In addition, regulations adopted by global prudential regulators that are now in effect require certain bank-regulated counterparties and certain of their affiliates to include in “qualified financial contracts,” including many derivatives contracts as well as repurchase agreements and securities lending agreements, terms that delay or restrict the rights of counterparties to terminate such contracts, foreclose upon collateral, exercise other default rights or restrict transfers of affiliate credit enhancements (such as guarantees) in the event that the bank-regulated counterparty and/or its affiliates are subject to certain types of resolution or insolvency proceedings. Until the Regulators complete the rulemaking process for the Derivatives Title, it is unknown the extent to which such risks may materialize. There can be no assurance that these developments will not adversely affect the business and investment activities of the Adviser and the Fund. The CFTC has implemented mandatory exchange-trading and clearing requirements under the Dodd-Frank Act and the CFTC continues to approve contracts for central clearing. Uncleared swaps are subject to margin requirements that will be implemented on a phased-in basis. The Adviser will continue to monitor these developments, particularly to the extent regulatory changes affect the Fund’s ability to enter into swap agreements.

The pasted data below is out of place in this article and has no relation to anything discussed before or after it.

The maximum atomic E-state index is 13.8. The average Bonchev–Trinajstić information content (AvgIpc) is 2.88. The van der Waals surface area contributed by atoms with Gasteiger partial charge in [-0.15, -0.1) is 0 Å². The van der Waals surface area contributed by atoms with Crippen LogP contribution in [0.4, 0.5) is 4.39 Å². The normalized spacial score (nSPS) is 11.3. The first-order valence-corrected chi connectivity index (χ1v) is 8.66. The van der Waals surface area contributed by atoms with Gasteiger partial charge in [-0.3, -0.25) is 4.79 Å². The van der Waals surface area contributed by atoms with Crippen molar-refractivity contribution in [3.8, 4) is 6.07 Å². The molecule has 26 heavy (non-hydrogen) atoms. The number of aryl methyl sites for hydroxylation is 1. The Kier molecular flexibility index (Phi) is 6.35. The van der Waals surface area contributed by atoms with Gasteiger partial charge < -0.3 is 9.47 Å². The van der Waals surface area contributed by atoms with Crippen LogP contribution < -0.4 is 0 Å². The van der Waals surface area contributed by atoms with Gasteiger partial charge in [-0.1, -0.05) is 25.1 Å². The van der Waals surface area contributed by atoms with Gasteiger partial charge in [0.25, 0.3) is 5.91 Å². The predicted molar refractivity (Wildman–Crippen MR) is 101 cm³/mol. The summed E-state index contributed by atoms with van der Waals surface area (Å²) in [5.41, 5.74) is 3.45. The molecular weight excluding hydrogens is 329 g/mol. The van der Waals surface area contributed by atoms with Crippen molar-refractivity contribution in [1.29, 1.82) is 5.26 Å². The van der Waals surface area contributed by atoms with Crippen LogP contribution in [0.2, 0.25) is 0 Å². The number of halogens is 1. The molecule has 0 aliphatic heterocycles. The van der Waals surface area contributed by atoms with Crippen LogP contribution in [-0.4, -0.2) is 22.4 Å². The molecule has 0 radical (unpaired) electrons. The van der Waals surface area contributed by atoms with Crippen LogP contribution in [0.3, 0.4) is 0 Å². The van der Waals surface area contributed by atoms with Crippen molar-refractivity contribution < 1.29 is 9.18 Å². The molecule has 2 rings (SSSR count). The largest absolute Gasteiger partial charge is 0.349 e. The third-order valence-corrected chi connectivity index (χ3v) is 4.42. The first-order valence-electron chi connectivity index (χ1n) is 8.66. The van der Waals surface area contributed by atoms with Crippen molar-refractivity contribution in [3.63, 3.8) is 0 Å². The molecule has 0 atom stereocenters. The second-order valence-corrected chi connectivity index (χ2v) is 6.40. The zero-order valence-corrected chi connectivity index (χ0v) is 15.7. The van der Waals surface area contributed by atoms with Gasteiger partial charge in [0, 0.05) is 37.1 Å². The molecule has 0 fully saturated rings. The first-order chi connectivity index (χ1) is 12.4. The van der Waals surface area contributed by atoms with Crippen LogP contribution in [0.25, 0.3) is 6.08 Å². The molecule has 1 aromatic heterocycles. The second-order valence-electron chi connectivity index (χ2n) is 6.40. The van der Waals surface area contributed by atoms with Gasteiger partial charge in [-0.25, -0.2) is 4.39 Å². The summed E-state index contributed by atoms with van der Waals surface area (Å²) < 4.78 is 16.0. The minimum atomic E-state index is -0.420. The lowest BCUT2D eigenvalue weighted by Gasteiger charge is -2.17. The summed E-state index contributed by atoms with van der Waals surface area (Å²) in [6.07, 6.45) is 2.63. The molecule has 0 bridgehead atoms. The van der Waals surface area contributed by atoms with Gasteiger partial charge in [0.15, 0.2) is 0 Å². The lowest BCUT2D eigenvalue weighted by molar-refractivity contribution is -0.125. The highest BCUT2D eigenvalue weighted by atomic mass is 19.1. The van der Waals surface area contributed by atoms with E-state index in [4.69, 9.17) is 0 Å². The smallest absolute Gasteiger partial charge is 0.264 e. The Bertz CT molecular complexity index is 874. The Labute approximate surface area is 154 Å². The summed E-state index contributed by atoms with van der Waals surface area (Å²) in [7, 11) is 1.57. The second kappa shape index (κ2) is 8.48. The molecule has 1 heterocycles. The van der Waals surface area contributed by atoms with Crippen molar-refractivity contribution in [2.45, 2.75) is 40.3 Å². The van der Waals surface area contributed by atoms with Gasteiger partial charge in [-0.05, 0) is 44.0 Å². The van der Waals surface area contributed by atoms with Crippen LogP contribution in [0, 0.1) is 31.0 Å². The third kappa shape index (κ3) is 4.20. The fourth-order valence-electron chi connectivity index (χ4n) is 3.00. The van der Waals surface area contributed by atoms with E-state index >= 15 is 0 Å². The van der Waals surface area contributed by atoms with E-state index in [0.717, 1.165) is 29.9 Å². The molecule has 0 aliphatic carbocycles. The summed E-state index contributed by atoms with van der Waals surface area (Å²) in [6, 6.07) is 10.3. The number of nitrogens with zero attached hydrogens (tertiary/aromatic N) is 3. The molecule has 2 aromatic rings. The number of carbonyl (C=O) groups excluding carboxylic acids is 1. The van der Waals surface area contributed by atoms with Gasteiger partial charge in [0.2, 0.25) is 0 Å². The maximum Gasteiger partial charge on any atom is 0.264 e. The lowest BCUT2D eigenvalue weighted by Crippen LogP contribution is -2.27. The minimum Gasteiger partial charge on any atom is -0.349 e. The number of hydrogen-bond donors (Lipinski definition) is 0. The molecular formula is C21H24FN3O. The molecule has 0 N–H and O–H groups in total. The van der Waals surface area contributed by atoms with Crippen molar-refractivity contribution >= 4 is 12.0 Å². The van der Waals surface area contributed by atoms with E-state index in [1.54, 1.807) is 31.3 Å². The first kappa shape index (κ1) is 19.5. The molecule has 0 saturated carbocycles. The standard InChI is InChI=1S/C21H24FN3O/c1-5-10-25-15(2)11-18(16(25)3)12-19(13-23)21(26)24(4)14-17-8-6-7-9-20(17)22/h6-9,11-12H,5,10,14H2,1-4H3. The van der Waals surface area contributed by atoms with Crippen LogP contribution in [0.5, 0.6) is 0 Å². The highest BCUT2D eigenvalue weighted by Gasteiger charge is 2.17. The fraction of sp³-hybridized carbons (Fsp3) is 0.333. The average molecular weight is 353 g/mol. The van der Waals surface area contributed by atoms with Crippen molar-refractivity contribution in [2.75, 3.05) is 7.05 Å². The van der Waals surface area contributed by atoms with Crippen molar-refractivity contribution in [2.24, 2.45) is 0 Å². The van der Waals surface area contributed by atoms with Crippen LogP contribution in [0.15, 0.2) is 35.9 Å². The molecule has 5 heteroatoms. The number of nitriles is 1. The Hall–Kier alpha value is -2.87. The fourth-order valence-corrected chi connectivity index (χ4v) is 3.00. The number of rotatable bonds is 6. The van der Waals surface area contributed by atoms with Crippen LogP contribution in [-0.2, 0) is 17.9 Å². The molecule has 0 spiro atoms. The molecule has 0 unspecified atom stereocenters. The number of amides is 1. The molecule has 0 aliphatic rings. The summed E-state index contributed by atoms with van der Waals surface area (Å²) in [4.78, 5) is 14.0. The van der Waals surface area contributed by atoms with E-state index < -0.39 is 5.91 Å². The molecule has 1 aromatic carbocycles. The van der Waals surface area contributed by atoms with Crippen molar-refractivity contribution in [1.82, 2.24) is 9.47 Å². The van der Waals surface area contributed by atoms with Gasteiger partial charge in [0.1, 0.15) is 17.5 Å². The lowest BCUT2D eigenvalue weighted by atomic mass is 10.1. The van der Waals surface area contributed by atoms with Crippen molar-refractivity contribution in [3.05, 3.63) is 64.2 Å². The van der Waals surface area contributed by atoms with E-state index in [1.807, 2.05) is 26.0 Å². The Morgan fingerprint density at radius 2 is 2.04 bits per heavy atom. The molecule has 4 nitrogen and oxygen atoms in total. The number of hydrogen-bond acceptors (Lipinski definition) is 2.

The Fund may purchase or sell listed call or put options on securities as a means of achieving additional return or for hedging the value of the Fund’s portfolio. The Fund may write covered call options in an amount not to exceed 25% of total assets. The Fund will not purchase options if, as a result, the aggregate cost of all outstanding options exceeds 10% of the Fund’s total assets. A call option is a contract that, in return for a premium, gives the holder of the option the right to buy from the writer of the call option the security underlying the option at a specified exercise price at any time during the term of the option. The writer of the call option has the obligation, upon exercise of the option, to deliver the underlying security upon payment of the exercise price during the option period. A put option is a contract that gives the holder the right to sell the security to the writer and obligating the writer to purchase the underlying security from the holder.